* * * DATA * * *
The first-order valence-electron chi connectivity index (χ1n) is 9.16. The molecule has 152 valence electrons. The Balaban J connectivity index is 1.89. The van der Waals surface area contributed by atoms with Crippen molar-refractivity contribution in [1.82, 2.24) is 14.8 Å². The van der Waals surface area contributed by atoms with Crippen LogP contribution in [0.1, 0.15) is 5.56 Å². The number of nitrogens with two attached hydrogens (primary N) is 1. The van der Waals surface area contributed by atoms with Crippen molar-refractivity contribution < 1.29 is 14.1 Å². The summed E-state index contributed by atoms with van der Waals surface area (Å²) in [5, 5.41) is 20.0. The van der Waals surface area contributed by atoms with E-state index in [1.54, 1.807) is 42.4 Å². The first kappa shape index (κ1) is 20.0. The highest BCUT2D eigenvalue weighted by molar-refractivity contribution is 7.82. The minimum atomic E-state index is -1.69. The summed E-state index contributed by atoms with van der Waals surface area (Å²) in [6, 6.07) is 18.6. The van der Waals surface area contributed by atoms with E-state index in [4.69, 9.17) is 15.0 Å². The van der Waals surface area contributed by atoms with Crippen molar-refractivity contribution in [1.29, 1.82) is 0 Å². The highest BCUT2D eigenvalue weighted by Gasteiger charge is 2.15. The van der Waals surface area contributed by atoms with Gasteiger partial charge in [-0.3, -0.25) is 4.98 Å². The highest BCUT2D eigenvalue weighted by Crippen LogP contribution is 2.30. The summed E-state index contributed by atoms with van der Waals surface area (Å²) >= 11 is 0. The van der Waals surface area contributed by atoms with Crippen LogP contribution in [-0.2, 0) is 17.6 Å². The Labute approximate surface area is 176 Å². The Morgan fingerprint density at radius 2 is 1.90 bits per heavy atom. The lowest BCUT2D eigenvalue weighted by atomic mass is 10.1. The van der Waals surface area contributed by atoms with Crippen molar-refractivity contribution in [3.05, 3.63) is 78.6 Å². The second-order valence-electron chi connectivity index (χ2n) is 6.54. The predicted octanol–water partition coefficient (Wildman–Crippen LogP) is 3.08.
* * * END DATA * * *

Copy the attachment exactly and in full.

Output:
The first-order valence-electron chi connectivity index (χ1n) is 9.16. The molecule has 152 valence electrons. The Balaban J connectivity index is 1.89. The van der Waals surface area contributed by atoms with Crippen molar-refractivity contribution in [1.82, 2.24) is 14.8 Å². The van der Waals surface area contributed by atoms with Crippen LogP contribution in [0.1, 0.15) is 5.56 Å². The number of nitrogens with two attached hydrogens (primary N) is 1. The van der Waals surface area contributed by atoms with Crippen molar-refractivity contribution < 1.29 is 14.1 Å². The summed E-state index contributed by atoms with van der Waals surface area (Å²) in [5, 5.41) is 20.0. The van der Waals surface area contributed by atoms with E-state index in [1.54, 1.807) is 42.4 Å². The first kappa shape index (κ1) is 20.0. The highest BCUT2D eigenvalue weighted by molar-refractivity contribution is 7.82. The minimum atomic E-state index is -1.69. The summed E-state index contributed by atoms with van der Waals surface area (Å²) in [6, 6.07) is 18.6. The van der Waals surface area contributed by atoms with E-state index in [4.69, 9.17) is 15.0 Å². The van der Waals surface area contributed by atoms with Crippen molar-refractivity contribution in [1.29, 1.82) is 0 Å². The highest BCUT2D eigenvalue weighted by Gasteiger charge is 2.15. The van der Waals surface area contributed by atoms with Gasteiger partial charge in [-0.3, -0.25) is 4.98 Å². The highest BCUT2D eigenvalue weighted by Crippen LogP contribution is 2.30. The summed E-state index contributed by atoms with van der Waals surface area (Å²) >= 11 is 0. The van der Waals surface area contributed by atoms with Crippen LogP contribution in [-0.2, 0) is 17.6 Å². The Labute approximate surface area is 176 Å². The Morgan fingerprint density at radius 2 is 1.90 bits per heavy atom. The lowest BCUT2D eigenvalue weighted by atomic mass is 10.1. The van der Waals surface area contributed by atoms with Crippen molar-refractivity contribution in [3.05, 3.63) is 78.6 Å². The second-order valence-electron chi connectivity index (χ2n) is 6.54. The predicted octanol–water partition coefficient (Wildman–Crippen LogP) is 3.08.